But alongside the more overt references to feminism, Ms. Chiuri’s tenure has also been marked by its marrying of Italian sensibilities with Dior’s quintessential French-ness. For her latest haute couture offering, debuted in January, Ms. Chiuri created sumptuous, medieval-style gowns inspired by the Tarot, an Italian tradition dating back to the 15th century. The collection was unveiled in a short film by celebrated Italian filmmaker Matteo Garrone, shot in a gothic castle in rural Tuscany. This followed on from the brand’s hyper-chic Resort 2021 offering, inspired by seaside towns in Puglia on Italy’s south-east coast. Staged at the sprawling Piazza del Duomo in Lecce, the collection unveiled collaborations between the house of Dior and local Puglian craftspeople, including the delicate embroidery on cotton day dresses, and bold prints which covered apron dresses, top-handle totes, and pleated skirts.
That Mediterranean influence was apparent again for Spring Summer 2021, which you see here in the pages of Grazia, shot in the rolling hills of the Fattoria di Maiano in Florence. From the opening look – micro mini shorts in paisley print, worn with Roman-style sandals and an exquisitely printed open kaftan – it was clear that these were clothes best suited to sunning oneself in some sort of chic inlet on the Italian Riviera. Medieval prints found their way onto loose silk skirts and wide-leg cotton trousers, while hair was pulled back off the face with printed silk scarves, giving way to lashings of gold jewellery.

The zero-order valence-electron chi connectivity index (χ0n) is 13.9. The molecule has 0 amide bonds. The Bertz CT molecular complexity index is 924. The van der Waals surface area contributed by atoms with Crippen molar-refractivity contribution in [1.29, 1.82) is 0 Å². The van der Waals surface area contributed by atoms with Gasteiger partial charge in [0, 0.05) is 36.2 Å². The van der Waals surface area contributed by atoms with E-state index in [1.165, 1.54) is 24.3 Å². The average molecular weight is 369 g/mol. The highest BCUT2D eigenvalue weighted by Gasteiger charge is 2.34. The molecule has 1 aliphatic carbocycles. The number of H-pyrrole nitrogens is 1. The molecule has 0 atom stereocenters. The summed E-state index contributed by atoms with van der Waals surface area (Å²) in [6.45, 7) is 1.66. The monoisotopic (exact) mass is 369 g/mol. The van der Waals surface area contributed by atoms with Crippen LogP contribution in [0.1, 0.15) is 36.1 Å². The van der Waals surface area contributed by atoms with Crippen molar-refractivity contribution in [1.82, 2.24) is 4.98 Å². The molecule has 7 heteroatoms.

Elsewhere, there were mid-length crochet dresses, fastened at the waist with thin brown leather belts, sheer gowns in rustic shades of clay, and open jackets with remarkable embroidered detailing. “This is very far from the Dior look, because Dior was a couture house. The idea of construction was really stiff,” Chiuri said in a post-show interview. “The most important issue for me was to realise the new Dior silhouette: the jacket with the shirt and the pants. I think that is what really represents the feeling of the moment.”